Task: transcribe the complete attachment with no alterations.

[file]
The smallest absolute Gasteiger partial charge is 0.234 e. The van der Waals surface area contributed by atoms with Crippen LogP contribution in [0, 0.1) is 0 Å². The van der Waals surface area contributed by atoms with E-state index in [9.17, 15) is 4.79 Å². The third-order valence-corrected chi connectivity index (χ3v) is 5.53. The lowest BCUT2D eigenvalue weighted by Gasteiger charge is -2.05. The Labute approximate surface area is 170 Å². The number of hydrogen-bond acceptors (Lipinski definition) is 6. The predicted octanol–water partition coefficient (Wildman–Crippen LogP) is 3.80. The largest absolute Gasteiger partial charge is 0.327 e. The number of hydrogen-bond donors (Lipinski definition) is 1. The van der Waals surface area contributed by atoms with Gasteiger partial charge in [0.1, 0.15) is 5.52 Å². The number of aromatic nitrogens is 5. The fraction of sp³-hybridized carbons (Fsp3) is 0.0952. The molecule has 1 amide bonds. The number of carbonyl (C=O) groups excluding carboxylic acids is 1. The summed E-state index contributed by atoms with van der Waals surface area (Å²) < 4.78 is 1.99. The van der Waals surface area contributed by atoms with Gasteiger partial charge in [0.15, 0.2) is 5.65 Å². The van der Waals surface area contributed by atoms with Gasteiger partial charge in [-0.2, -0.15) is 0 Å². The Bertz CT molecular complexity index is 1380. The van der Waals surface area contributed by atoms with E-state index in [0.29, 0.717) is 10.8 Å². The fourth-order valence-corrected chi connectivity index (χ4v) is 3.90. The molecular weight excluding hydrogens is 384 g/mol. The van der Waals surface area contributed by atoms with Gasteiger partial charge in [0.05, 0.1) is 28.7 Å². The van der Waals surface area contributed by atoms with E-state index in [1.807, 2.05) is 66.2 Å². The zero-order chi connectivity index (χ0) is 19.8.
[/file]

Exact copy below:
The smallest absolute Gasteiger partial charge is 0.234 e. The van der Waals surface area contributed by atoms with Crippen LogP contribution in [0, 0.1) is 0 Å². The van der Waals surface area contributed by atoms with E-state index in [9.17, 15) is 4.79 Å². The third-order valence-corrected chi connectivity index (χ3v) is 5.53. The lowest BCUT2D eigenvalue weighted by Gasteiger charge is -2.05. The Labute approximate surface area is 170 Å². The number of hydrogen-bond acceptors (Lipinski definition) is 6. The predicted octanol–water partition coefficient (Wildman–Crippen LogP) is 3.80. The largest absolute Gasteiger partial charge is 0.327 e. The number of hydrogen-bond donors (Lipinski definition) is 1. The van der Waals surface area contributed by atoms with Gasteiger partial charge in [0.1, 0.15) is 5.52 Å². The number of aromatic nitrogens is 5. The fraction of sp³-hybridized carbons (Fsp3) is 0.0952. The molecule has 1 amide bonds. The number of carbonyl (C=O) groups excluding carboxylic acids is 1. The summed E-state index contributed by atoms with van der Waals surface area (Å²) < 4.78 is 1.99. The van der Waals surface area contributed by atoms with Gasteiger partial charge in [0.15, 0.2) is 5.65 Å². The van der Waals surface area contributed by atoms with Gasteiger partial charge in [-0.2, -0.15) is 0 Å². The Bertz CT molecular complexity index is 1380. The van der Waals surface area contributed by atoms with E-state index in [0.29, 0.717) is 10.8 Å². The fourth-order valence-corrected chi connectivity index (χ4v) is 3.90. The molecular weight excluding hydrogens is 384 g/mol. The van der Waals surface area contributed by atoms with Gasteiger partial charge in [0.05, 0.1) is 28.7 Å². The van der Waals surface area contributed by atoms with E-state index in [1.807, 2.05) is 66.2 Å². The zero-order chi connectivity index (χ0) is 19.8.